This is a classic that I’m sure most maths teachers will know. I’m just hoping my Year 9 class won’t have seen it when I try it on them next week as part of a probability lesson.

In looking for some images I came across an on-line survey that Transum had done following an enquiry from a TV show. The results were interesting and worthy of a few minutes of discussion in class once the “trick” itself has been revealed.

If you haven’t seen this before, you essentially ask the following questions (respondents keep the answers in their heads):

The first part uses the fact that the sum of digits of multiples of nine is always 9, so that you always end up with a 4 which then turns into D. Most people think of Denmark and then Elephant, but not everyone does as demonstrated by the results of Transum’s online survey.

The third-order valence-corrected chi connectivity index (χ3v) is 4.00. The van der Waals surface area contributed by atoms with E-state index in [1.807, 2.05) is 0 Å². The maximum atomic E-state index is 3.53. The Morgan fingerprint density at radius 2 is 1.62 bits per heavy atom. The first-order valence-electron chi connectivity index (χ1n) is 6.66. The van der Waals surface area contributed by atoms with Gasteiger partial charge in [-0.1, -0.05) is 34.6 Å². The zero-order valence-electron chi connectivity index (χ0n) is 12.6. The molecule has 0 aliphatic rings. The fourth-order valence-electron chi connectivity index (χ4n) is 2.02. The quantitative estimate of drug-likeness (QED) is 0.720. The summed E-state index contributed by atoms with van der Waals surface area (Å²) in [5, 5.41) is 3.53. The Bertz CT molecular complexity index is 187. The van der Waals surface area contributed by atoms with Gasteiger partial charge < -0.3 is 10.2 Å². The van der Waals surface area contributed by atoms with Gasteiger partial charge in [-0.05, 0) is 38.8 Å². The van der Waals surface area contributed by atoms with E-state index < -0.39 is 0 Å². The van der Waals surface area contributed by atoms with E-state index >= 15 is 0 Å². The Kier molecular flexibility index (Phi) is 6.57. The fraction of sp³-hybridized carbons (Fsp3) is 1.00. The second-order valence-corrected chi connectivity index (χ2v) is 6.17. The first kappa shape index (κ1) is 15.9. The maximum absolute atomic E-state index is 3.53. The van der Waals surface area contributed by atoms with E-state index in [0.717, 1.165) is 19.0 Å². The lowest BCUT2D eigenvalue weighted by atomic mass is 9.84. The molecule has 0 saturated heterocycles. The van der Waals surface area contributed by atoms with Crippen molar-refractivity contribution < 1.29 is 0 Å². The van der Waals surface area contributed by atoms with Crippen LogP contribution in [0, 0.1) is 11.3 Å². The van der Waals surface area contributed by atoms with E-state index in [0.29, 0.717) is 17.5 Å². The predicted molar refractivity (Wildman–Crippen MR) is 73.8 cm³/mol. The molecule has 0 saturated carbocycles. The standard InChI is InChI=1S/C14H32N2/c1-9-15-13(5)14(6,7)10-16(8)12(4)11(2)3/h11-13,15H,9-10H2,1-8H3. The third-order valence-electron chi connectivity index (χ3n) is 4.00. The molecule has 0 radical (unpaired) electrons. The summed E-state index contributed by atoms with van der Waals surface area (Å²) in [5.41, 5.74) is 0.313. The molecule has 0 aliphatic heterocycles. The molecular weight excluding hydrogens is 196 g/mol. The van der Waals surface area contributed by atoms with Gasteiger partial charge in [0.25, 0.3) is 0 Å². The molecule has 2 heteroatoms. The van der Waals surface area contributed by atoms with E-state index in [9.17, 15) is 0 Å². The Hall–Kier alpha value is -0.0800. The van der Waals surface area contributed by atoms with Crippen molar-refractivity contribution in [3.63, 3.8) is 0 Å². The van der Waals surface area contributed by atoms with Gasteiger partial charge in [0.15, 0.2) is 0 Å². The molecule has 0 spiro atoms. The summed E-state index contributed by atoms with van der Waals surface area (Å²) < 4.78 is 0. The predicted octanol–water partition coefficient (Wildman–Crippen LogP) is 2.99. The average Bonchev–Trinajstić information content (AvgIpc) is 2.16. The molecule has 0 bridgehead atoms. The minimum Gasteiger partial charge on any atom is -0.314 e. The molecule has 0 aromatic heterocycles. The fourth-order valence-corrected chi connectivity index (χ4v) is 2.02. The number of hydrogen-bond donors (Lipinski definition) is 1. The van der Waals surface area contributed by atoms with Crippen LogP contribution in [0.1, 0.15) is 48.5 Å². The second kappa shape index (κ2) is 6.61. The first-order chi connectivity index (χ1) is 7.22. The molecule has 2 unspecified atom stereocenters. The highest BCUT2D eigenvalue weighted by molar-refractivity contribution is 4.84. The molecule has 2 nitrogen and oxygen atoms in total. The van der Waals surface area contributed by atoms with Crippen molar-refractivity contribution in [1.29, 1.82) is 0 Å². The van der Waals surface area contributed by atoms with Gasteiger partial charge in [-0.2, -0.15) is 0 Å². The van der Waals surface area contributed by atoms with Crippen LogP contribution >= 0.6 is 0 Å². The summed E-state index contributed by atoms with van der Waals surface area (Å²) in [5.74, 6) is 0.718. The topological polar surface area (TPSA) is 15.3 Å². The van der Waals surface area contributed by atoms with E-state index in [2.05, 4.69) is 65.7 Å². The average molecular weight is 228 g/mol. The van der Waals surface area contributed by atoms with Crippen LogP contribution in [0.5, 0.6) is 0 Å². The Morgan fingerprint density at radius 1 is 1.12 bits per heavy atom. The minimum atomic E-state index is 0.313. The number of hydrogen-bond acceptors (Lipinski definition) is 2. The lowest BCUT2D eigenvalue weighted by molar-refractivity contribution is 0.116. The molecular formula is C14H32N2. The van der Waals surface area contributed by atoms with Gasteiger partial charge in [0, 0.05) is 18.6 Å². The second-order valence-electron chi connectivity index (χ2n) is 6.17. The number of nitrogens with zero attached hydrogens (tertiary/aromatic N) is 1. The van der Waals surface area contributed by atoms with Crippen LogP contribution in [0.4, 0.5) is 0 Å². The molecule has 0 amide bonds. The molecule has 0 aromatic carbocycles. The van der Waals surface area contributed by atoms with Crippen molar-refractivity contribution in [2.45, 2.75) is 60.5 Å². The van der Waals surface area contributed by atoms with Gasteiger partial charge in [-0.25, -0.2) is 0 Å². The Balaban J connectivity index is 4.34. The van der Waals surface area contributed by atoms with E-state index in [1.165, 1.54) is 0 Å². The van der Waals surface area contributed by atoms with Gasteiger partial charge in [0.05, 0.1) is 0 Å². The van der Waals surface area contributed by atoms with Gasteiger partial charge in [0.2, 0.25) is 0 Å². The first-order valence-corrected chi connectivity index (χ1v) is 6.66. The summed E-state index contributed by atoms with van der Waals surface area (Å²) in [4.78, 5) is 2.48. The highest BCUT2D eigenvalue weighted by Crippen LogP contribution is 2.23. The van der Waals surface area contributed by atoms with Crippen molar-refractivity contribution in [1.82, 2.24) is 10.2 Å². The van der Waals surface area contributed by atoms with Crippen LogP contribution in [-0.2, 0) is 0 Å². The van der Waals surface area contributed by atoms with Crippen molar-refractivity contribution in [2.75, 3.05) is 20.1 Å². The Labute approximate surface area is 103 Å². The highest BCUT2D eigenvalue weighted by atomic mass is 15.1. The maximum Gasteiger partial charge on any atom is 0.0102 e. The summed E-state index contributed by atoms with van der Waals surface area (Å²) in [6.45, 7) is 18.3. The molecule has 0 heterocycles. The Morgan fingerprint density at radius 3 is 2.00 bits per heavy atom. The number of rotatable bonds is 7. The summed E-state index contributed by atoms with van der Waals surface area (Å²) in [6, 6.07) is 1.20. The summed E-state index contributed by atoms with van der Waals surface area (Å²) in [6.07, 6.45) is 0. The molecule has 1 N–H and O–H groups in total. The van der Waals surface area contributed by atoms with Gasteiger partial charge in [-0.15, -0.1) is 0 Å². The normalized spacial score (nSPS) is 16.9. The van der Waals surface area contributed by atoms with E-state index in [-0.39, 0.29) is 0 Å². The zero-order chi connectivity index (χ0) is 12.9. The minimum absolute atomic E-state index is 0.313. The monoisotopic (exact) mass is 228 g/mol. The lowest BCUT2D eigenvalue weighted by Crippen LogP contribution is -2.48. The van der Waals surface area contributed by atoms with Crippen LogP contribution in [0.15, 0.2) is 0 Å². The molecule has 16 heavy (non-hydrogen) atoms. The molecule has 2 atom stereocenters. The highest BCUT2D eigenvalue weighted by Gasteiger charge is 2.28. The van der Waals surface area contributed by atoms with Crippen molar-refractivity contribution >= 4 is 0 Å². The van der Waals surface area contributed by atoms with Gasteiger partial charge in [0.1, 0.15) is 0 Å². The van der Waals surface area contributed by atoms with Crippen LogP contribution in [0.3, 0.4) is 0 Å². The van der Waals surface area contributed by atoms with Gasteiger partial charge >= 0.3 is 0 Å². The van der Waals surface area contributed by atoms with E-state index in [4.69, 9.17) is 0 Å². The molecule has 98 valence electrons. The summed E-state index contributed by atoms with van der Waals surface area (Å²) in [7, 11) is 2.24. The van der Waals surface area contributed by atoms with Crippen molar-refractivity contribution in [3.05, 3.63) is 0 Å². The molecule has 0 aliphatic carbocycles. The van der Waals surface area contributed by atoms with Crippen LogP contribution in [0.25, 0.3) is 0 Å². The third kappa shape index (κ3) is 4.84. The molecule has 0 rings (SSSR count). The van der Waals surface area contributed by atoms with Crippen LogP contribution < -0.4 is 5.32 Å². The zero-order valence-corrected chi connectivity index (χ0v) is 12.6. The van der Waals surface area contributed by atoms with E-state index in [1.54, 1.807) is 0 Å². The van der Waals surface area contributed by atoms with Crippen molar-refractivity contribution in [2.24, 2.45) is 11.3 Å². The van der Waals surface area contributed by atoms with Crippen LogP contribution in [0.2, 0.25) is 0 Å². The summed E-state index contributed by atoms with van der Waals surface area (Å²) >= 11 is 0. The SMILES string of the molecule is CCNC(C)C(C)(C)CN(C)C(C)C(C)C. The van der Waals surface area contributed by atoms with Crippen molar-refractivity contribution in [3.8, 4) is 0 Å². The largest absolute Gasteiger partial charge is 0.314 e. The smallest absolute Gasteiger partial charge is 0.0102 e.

This is a nice intro to Tree Diagrams but also gives some scope for discussion of these figures, i.e.

- What’s the overall % of people that this trick works on?
- 68% seems low – would it be higher if it was a UK only audience? (rather than a global Internet audience)
- What were the percentages in our class?
- What percentage of people does it need to work on to have the desired effect in the room?

You could even follow this up with a homework to survey 10 people. Just don’t call it the “Elephant in Denmark trick” as my son did. Oh dear…

## Ideas for better maths teaching